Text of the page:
Politics makes for interesting theater, and recent experience proves that the politics of health care is no exception. In the current political de-bate over the ramifications of health care reform, an age-old discussion has re-emerged near the forefront of the American political consciousness: the proper balance between patient rights and practitioner liability in medical malpractice. While liability rules may serve mainly as a peripheral issue in the current policy-making struggle, these rules have been a favorite political target for many decades, always managing to assert their place in the broader discussion of health care policy. The debate is often framed as addressing “tort reform,” but this simple title belies the complexity of the issue. The term “tort reform” encompasses myriad policies including caps on punitive and non-economic damages, caps on attorneys’ fees, modification or elimination of joint and several liability rules, elimination of collateral source restrictions, and modifications to statutes of limitation.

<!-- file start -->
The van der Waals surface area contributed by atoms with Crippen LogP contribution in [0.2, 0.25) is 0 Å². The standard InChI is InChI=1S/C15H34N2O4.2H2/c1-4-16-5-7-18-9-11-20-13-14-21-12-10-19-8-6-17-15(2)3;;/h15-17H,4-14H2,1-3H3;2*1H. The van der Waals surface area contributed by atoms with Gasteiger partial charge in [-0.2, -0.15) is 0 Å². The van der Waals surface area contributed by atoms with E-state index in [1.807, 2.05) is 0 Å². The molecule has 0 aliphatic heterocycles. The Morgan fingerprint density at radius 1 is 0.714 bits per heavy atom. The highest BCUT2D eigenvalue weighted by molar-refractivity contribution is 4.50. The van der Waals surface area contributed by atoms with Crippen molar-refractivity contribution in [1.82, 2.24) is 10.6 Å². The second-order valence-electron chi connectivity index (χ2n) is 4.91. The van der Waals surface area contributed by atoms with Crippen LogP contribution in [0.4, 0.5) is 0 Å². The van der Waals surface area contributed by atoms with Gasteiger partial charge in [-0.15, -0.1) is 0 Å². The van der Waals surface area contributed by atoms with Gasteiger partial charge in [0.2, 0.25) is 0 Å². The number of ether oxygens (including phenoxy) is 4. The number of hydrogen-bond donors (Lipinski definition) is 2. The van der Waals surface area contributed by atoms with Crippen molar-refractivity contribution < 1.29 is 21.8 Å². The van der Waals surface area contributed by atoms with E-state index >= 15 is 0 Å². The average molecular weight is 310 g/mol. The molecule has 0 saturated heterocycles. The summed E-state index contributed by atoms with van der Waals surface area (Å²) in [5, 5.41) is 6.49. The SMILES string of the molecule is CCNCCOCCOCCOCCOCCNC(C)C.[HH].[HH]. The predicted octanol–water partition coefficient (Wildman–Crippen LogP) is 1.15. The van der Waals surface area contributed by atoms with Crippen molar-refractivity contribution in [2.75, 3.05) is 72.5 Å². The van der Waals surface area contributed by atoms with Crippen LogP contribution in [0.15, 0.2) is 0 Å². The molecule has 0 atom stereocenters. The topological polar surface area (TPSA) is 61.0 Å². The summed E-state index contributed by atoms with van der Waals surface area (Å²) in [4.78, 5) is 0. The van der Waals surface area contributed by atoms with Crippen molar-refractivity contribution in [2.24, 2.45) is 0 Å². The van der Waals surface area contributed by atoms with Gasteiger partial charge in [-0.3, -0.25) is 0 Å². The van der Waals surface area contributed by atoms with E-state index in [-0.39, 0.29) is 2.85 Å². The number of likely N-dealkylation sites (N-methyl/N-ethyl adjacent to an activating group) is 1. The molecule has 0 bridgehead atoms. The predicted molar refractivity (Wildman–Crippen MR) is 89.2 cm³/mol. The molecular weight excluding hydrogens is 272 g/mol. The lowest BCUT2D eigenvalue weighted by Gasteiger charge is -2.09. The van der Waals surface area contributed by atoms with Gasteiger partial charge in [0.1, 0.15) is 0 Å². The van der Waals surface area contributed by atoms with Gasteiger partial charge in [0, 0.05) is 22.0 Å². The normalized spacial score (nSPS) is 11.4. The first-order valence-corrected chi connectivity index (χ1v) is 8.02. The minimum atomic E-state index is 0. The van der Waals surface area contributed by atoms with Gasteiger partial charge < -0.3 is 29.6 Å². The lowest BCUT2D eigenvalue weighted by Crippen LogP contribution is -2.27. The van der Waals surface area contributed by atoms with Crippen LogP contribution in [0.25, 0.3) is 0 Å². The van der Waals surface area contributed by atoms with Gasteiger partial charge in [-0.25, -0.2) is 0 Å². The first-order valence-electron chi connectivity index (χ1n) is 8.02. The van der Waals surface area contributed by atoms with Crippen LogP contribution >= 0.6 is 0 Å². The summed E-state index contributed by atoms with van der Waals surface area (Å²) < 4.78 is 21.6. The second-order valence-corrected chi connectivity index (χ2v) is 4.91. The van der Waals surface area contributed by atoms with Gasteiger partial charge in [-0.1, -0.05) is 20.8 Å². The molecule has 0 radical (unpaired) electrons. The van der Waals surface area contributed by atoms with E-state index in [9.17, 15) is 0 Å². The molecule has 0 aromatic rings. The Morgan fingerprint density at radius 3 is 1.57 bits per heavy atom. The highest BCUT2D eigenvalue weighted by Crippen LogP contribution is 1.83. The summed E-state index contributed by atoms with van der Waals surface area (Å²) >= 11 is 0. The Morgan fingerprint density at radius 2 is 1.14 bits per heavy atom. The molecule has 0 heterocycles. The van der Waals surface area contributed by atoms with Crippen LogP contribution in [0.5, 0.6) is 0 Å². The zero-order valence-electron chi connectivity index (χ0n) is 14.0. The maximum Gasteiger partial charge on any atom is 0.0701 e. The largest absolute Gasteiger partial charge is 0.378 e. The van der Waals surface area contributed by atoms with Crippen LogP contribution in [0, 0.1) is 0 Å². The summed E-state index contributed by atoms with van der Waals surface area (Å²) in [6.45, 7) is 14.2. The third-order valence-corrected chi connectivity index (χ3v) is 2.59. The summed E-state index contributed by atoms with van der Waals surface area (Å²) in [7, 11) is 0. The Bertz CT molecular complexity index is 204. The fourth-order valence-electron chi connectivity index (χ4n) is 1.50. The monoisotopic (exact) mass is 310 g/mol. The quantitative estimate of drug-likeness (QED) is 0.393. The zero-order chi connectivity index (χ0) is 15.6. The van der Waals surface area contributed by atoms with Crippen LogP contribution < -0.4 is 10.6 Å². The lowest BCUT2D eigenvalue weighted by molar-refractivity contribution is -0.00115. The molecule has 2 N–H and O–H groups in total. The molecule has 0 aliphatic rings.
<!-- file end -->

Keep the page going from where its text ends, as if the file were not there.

The complete article, “Doctor My Doctrine: Medical Malpractice and the Irrepressible Continuing Tort,” is available on the Hein Online Law Journal Library.